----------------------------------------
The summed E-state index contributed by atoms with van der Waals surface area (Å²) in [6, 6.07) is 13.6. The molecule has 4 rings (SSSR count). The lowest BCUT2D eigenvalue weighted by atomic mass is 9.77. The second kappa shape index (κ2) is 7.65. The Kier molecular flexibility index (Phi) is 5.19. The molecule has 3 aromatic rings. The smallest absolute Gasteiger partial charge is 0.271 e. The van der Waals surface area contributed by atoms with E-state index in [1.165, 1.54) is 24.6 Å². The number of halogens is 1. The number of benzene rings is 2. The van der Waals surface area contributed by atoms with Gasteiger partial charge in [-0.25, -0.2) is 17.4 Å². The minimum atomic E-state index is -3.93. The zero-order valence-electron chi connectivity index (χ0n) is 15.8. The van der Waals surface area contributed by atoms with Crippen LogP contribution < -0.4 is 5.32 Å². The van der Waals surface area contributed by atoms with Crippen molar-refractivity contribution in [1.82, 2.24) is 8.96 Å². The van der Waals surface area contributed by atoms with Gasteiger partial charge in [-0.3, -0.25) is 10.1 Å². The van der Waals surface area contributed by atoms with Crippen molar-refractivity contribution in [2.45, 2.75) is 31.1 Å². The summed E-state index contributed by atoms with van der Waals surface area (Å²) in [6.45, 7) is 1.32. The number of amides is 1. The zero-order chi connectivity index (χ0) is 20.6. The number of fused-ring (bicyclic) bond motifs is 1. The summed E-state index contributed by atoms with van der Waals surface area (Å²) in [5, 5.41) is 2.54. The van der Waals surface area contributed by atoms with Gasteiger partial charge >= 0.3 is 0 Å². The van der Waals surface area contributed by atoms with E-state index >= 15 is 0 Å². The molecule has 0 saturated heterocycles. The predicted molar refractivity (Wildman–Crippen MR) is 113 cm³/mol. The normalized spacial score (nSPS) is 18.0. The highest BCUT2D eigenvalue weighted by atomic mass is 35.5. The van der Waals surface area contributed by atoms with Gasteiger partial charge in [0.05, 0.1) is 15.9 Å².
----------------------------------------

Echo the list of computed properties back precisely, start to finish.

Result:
The summed E-state index contributed by atoms with van der Waals surface area (Å²) in [6, 6.07) is 13.6. The molecule has 4 rings (SSSR count). The lowest BCUT2D eigenvalue weighted by atomic mass is 9.77. The second kappa shape index (κ2) is 7.65. The Kier molecular flexibility index (Phi) is 5.19. The molecule has 3 aromatic rings. The smallest absolute Gasteiger partial charge is 0.271 e. The van der Waals surface area contributed by atoms with E-state index in [1.165, 1.54) is 24.6 Å². The number of halogens is 1. The number of benzene rings is 2. The van der Waals surface area contributed by atoms with Gasteiger partial charge in [-0.25, -0.2) is 17.4 Å². The minimum atomic E-state index is -3.93. The zero-order valence-electron chi connectivity index (χ0n) is 15.8. The van der Waals surface area contributed by atoms with Crippen LogP contribution < -0.4 is 5.32 Å². The van der Waals surface area contributed by atoms with Crippen molar-refractivity contribution in [1.82, 2.24) is 8.96 Å². The van der Waals surface area contributed by atoms with Gasteiger partial charge in [-0.3, -0.25) is 10.1 Å². The van der Waals surface area contributed by atoms with Crippen molar-refractivity contribution in [2.45, 2.75) is 31.1 Å². The summed E-state index contributed by atoms with van der Waals surface area (Å²) in [6.45, 7) is 1.32. The number of amides is 1. The zero-order chi connectivity index (χ0) is 20.6. The number of fused-ring (bicyclic) bond motifs is 1. The summed E-state index contributed by atoms with van der Waals surface area (Å²) in [5, 5.41) is 2.54. The van der Waals surface area contributed by atoms with Gasteiger partial charge >= 0.3 is 0 Å². The van der Waals surface area contributed by atoms with E-state index >= 15 is 0 Å². The molecule has 0 saturated heterocycles. The predicted molar refractivity (Wildman–Crippen MR) is 113 cm³/mol. The normalized spacial score (nSPS) is 18.0. The highest BCUT2D eigenvalue weighted by atomic mass is 35.5. The van der Waals surface area contributed by atoms with Gasteiger partial charge in [0.05, 0.1) is 15.9 Å².